Functional Adulthood as a Spiritual Practice


By Nancy Minister, Workshop Facilitator, Rio Retreat Center at The Meadows

In this Mindful Monday series, we have presented many different ways of being mindful and many different benefits of having a mindfulness practice. We know that mindfulness is a deliberate practice and a deliberate experience of being present in the moment.

Today, I’m excited to talk about a passion of mine, which is working with the core issues and the ego states within mindfulness meditation. Meditation helps us to move away from our wounded child ego state and toward our functional adult ego state.

The Wounded Child Ego State

At The Meadows, we teach about the ego states as they were laid out by Senior Fellow Pia Mellody in her work on the Model of Developmental Immaturity. She explains that how our thinking and beliefs can be distorted in the wounded child ego state.

Meet Nancy Minister Workshop Facilitator, Rio Retreat Center at The Meadows

Sometimes, when we find ourselves in our wounded child ego state, we feel like we’re not as good as other people and we feel bad about ourselves.

We also tend to feel very vulnerable. We’re not able to protect ourselves when someone is critical or just not being present with us. We take it personally. We tend to have difficulty staying present because we give into our distorted thinking and we feel uncomfortable being in our bodies.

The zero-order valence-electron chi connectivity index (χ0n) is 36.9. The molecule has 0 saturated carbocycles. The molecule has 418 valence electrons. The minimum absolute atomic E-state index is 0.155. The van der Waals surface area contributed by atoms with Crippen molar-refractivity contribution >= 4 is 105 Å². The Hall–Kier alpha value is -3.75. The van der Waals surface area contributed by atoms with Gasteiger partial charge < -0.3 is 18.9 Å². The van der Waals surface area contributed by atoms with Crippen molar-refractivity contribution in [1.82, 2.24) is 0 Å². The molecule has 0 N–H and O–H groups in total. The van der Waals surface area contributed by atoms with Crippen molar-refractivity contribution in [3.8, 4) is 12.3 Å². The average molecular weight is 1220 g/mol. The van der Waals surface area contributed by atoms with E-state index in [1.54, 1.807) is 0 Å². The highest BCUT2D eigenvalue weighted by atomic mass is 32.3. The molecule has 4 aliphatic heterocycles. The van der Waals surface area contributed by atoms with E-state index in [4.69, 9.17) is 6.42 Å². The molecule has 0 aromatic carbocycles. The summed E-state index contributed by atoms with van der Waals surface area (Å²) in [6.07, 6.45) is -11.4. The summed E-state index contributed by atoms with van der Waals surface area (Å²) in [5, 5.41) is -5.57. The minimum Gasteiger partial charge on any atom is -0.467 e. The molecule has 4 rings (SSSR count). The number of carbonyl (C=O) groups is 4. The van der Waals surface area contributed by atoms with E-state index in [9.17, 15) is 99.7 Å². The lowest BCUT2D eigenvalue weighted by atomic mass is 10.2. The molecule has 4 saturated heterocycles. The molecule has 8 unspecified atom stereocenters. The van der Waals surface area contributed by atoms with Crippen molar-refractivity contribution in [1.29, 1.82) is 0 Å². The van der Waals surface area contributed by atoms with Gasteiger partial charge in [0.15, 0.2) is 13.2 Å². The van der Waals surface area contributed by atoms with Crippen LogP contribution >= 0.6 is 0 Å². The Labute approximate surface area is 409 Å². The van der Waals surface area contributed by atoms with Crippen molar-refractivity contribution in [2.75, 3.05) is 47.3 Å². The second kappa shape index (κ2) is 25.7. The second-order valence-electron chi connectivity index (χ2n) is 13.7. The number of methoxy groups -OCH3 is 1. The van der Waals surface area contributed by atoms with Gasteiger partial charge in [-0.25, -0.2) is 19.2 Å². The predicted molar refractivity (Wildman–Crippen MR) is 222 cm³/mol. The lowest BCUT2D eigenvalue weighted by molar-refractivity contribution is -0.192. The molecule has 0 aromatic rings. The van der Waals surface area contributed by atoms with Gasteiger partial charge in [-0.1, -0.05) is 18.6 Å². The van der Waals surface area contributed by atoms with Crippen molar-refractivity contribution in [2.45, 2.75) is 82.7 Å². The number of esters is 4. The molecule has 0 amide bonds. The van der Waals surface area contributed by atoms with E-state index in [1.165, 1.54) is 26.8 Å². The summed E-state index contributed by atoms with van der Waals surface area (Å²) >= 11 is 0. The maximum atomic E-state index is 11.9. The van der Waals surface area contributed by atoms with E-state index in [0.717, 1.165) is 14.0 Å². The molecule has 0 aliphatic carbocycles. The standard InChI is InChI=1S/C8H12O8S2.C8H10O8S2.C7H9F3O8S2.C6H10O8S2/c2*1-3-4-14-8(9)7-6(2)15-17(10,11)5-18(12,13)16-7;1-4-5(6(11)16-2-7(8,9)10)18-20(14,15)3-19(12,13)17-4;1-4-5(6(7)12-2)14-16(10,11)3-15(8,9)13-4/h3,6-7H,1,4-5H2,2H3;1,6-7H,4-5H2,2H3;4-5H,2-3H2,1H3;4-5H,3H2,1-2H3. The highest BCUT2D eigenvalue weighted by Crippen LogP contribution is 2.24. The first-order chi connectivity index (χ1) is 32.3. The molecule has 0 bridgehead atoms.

We tend to not really do good self-care when we’re in that place. We operate in extremes. We feel out of control.

It’s very difficult and painful to be in that state, so we learn how to avoid or discharge some of those negative feelings in a variety of ways. We do it by being judgmental of others and comparing ourselves with others. If we can see what’s wrong with someone else, it makes us feel better about ourselves.

We can start to become offensive in the ways that we want to control other people or give them advice.

We also tend to put up walls. Sometimes this includes not being able to ask anyone for any help; we have to do it all ourselves.

And, we can sometimes feel that we have to be “good” or “perfect” in order to make everything okay.

This is all part of that adapted wounded child place.

Moderation as a Spiritual Practice

I and my team had the wonderful privilege of spending some time with Pia Mellody recently. She reminded us all that working on our core issues and learning to live moderately is a spiritual practice.